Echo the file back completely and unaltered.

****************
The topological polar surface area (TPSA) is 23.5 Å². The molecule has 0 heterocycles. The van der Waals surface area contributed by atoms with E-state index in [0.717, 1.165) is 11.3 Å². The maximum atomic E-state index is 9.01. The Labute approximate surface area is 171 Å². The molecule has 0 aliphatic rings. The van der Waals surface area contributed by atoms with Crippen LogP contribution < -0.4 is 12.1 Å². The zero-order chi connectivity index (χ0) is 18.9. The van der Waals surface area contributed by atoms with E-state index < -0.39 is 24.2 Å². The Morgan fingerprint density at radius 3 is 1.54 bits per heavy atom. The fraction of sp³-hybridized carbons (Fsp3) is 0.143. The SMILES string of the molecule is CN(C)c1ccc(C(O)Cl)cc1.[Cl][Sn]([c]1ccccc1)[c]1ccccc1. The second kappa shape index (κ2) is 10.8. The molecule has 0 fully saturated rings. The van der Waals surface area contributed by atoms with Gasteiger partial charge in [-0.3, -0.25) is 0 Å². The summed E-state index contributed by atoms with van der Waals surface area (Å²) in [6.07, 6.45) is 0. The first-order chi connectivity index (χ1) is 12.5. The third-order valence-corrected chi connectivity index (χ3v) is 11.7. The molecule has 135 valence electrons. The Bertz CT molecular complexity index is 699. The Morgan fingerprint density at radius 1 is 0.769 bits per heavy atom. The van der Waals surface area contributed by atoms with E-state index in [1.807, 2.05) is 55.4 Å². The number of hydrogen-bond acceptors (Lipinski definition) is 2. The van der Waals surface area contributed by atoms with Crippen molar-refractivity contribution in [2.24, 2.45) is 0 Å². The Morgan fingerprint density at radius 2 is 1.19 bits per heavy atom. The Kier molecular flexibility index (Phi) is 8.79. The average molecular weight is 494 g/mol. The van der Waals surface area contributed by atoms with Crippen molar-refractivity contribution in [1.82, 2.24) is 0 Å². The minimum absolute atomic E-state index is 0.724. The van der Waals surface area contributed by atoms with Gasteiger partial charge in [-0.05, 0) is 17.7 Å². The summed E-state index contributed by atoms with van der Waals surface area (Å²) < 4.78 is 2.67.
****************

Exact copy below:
The topological polar surface area (TPSA) is 23.5 Å². The molecule has 0 heterocycles. The van der Waals surface area contributed by atoms with E-state index in [0.717, 1.165) is 11.3 Å². The maximum atomic E-state index is 9.01. The Labute approximate surface area is 171 Å². The molecule has 0 aliphatic rings. The van der Waals surface area contributed by atoms with Crippen LogP contribution < -0.4 is 12.1 Å². The zero-order chi connectivity index (χ0) is 18.9. The van der Waals surface area contributed by atoms with E-state index < -0.39 is 24.2 Å². The Morgan fingerprint density at radius 3 is 1.54 bits per heavy atom. The fraction of sp³-hybridized carbons (Fsp3) is 0.143. The SMILES string of the molecule is CN(C)c1ccc(C(O)Cl)cc1.[Cl][Sn]([c]1ccccc1)[c]1ccccc1. The second kappa shape index (κ2) is 10.8. The molecule has 0 fully saturated rings. The van der Waals surface area contributed by atoms with Gasteiger partial charge in [-0.3, -0.25) is 0 Å². The summed E-state index contributed by atoms with van der Waals surface area (Å²) in [6.07, 6.45) is 0. The first-order chi connectivity index (χ1) is 12.5. The third-order valence-corrected chi connectivity index (χ3v) is 11.7. The molecule has 135 valence electrons. The Bertz CT molecular complexity index is 699. The Morgan fingerprint density at radius 1 is 0.769 bits per heavy atom. The van der Waals surface area contributed by atoms with E-state index in [1.807, 2.05) is 55.4 Å². The number of hydrogen-bond acceptors (Lipinski definition) is 2. The van der Waals surface area contributed by atoms with Crippen molar-refractivity contribution in [2.24, 2.45) is 0 Å². The Morgan fingerprint density at radius 2 is 1.19 bits per heavy atom. The Kier molecular flexibility index (Phi) is 8.79. The average molecular weight is 494 g/mol. The van der Waals surface area contributed by atoms with Crippen molar-refractivity contribution in [1.82, 2.24) is 0 Å². The minimum absolute atomic E-state index is 0.724. The van der Waals surface area contributed by atoms with Gasteiger partial charge in [-0.05, 0) is 17.7 Å². The summed E-state index contributed by atoms with van der Waals surface area (Å²) < 4.78 is 2.67.